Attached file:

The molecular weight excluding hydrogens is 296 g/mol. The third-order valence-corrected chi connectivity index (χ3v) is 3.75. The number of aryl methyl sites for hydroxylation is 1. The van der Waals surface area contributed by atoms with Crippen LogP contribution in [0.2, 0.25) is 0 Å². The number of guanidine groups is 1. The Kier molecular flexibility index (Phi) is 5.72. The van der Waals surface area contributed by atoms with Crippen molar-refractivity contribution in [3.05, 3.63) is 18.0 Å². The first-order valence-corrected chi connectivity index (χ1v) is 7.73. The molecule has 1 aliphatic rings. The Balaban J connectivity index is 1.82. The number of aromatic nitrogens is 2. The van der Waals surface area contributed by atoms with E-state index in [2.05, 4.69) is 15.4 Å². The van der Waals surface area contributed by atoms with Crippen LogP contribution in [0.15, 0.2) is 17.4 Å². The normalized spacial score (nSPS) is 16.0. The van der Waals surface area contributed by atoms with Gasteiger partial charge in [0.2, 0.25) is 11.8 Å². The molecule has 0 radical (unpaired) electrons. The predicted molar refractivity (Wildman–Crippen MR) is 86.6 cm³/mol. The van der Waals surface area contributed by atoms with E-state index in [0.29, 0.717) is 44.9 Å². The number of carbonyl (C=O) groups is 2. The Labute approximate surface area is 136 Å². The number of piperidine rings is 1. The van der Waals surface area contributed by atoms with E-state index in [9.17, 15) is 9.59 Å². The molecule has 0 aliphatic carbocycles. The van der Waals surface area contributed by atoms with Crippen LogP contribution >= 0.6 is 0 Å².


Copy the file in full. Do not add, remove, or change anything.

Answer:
The molecular weight excluding hydrogens is 296 g/mol. The third-order valence-corrected chi connectivity index (χ3v) is 3.75. The number of aryl methyl sites for hydroxylation is 1. The van der Waals surface area contributed by atoms with Crippen LogP contribution in [0.2, 0.25) is 0 Å². The number of guanidine groups is 1. The Kier molecular flexibility index (Phi) is 5.72. The van der Waals surface area contributed by atoms with Crippen molar-refractivity contribution in [3.05, 3.63) is 18.0 Å². The first-order valence-corrected chi connectivity index (χ1v) is 7.73. The molecule has 1 aliphatic rings. The Balaban J connectivity index is 1.82. The number of aromatic nitrogens is 2. The van der Waals surface area contributed by atoms with E-state index in [2.05, 4.69) is 15.4 Å². The van der Waals surface area contributed by atoms with Crippen LogP contribution in [0.15, 0.2) is 17.4 Å². The normalized spacial score (nSPS) is 16.0. The van der Waals surface area contributed by atoms with Gasteiger partial charge in [0.2, 0.25) is 11.8 Å². The molecule has 0 radical (unpaired) electrons. The predicted molar refractivity (Wildman–Crippen MR) is 86.6 cm³/mol. The van der Waals surface area contributed by atoms with E-state index in [0.29, 0.717) is 44.9 Å². The number of carbonyl (C=O) groups is 2. The Labute approximate surface area is 136 Å². The number of piperidine rings is 1. The van der Waals surface area contributed by atoms with E-state index in [9.17, 15) is 9.59 Å². The molecule has 0 aliphatic carbocycles. The van der Waals surface area contributed by atoms with Crippen LogP contribution >= 0.6 is 0 Å².